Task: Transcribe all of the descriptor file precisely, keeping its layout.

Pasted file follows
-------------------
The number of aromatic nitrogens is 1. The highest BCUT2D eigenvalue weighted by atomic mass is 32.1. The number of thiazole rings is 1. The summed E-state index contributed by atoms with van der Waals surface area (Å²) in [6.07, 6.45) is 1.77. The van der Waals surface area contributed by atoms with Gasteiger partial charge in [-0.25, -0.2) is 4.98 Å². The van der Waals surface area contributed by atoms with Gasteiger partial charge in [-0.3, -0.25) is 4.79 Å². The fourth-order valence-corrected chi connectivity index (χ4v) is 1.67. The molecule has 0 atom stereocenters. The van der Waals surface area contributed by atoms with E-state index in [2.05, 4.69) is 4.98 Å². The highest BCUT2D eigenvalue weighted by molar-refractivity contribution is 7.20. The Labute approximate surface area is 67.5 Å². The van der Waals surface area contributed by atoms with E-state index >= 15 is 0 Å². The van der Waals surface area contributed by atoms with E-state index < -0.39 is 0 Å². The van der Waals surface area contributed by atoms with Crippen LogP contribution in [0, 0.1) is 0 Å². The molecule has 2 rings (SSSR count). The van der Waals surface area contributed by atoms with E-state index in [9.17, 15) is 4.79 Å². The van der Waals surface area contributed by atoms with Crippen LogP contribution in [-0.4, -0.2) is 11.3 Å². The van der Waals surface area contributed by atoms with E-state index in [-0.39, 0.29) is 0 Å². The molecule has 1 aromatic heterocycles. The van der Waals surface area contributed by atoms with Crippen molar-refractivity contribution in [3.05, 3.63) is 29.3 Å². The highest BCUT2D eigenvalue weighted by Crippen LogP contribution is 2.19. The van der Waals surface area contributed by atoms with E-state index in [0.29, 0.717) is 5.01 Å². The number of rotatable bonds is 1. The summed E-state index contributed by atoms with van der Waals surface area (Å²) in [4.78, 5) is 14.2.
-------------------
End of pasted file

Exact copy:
The number of aromatic nitrogens is 1. The highest BCUT2D eigenvalue weighted by atomic mass is 32.1. The number of thiazole rings is 1. The summed E-state index contributed by atoms with van der Waals surface area (Å²) in [6.07, 6.45) is 1.77. The van der Waals surface area contributed by atoms with Gasteiger partial charge in [-0.25, -0.2) is 4.98 Å². The van der Waals surface area contributed by atoms with Gasteiger partial charge in [-0.3, -0.25) is 4.79 Å². The fourth-order valence-corrected chi connectivity index (χ4v) is 1.67. The molecule has 0 atom stereocenters. The van der Waals surface area contributed by atoms with E-state index in [2.05, 4.69) is 4.98 Å². The highest BCUT2D eigenvalue weighted by molar-refractivity contribution is 7.20. The Labute approximate surface area is 67.5 Å². The van der Waals surface area contributed by atoms with E-state index >= 15 is 0 Å². The van der Waals surface area contributed by atoms with E-state index < -0.39 is 0 Å². The van der Waals surface area contributed by atoms with Crippen LogP contribution in [0, 0.1) is 0 Å². The molecule has 2 rings (SSSR count). The van der Waals surface area contributed by atoms with E-state index in [9.17, 15) is 4.79 Å². The van der Waals surface area contributed by atoms with Crippen LogP contribution in [-0.4, -0.2) is 11.3 Å². The van der Waals surface area contributed by atoms with E-state index in [-0.39, 0.29) is 0 Å². The molecule has 1 aromatic heterocycles. The van der Waals surface area contributed by atoms with Crippen molar-refractivity contribution in [3.05, 3.63) is 29.3 Å². The highest BCUT2D eigenvalue weighted by Crippen LogP contribution is 2.19. The van der Waals surface area contributed by atoms with E-state index in [0.29, 0.717) is 5.01 Å². The number of rotatable bonds is 1. The summed E-state index contributed by atoms with van der Waals surface area (Å²) in [4.78, 5) is 14.2.